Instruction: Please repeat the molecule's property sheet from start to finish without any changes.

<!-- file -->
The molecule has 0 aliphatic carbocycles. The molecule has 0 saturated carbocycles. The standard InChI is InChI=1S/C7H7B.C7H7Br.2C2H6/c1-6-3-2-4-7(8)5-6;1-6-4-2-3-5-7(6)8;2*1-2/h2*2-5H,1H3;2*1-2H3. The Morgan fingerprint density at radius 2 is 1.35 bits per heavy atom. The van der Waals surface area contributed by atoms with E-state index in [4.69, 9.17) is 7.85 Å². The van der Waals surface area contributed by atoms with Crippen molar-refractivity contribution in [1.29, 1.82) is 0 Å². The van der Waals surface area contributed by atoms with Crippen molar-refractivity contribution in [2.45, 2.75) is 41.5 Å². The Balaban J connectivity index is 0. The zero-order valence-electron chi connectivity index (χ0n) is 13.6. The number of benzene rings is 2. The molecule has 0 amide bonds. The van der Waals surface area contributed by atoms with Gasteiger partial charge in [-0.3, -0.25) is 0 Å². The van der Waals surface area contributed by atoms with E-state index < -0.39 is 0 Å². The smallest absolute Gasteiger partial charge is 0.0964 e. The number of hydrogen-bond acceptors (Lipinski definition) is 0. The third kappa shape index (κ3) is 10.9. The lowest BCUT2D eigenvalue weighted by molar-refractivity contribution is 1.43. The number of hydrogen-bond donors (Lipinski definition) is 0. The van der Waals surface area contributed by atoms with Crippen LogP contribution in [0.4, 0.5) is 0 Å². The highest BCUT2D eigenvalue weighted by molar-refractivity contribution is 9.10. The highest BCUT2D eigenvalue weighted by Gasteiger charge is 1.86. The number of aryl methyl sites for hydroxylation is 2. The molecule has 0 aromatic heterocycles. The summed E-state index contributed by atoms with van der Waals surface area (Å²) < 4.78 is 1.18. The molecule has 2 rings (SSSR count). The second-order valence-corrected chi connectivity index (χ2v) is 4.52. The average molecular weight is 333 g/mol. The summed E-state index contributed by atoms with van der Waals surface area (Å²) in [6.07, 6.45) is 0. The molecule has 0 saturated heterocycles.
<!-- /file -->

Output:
The molecule has 0 aliphatic carbocycles. The molecule has 0 saturated carbocycles. The standard InChI is InChI=1S/C7H7B.C7H7Br.2C2H6/c1-6-3-2-4-7(8)5-6;1-6-4-2-3-5-7(6)8;2*1-2/h2*2-5H,1H3;2*1-2H3. The Morgan fingerprint density at radius 2 is 1.35 bits per heavy atom. The van der Waals surface area contributed by atoms with E-state index in [4.69, 9.17) is 7.85 Å². The van der Waals surface area contributed by atoms with Crippen molar-refractivity contribution in [1.29, 1.82) is 0 Å². The van der Waals surface area contributed by atoms with Crippen molar-refractivity contribution in [2.45, 2.75) is 41.5 Å². The Balaban J connectivity index is 0. The zero-order valence-electron chi connectivity index (χ0n) is 13.6. The number of benzene rings is 2. The molecule has 0 amide bonds. The van der Waals surface area contributed by atoms with Gasteiger partial charge in [-0.3, -0.25) is 0 Å². The van der Waals surface area contributed by atoms with E-state index < -0.39 is 0 Å². The smallest absolute Gasteiger partial charge is 0.0964 e. The number of hydrogen-bond acceptors (Lipinski definition) is 0. The third kappa shape index (κ3) is 10.9. The lowest BCUT2D eigenvalue weighted by molar-refractivity contribution is 1.43. The number of hydrogen-bond donors (Lipinski definition) is 0. The van der Waals surface area contributed by atoms with Crippen LogP contribution in [0.4, 0.5) is 0 Å². The highest BCUT2D eigenvalue weighted by molar-refractivity contribution is 9.10. The highest BCUT2D eigenvalue weighted by Gasteiger charge is 1.86. The number of aryl methyl sites for hydroxylation is 2. The molecule has 0 aromatic heterocycles. The summed E-state index contributed by atoms with van der Waals surface area (Å²) < 4.78 is 1.18. The molecule has 2 rings (SSSR count). The second-order valence-corrected chi connectivity index (χ2v) is 4.52. The average molecular weight is 333 g/mol. The summed E-state index contributed by atoms with van der Waals surface area (Å²) in [6.07, 6.45) is 0. The molecule has 0 saturated heterocycles.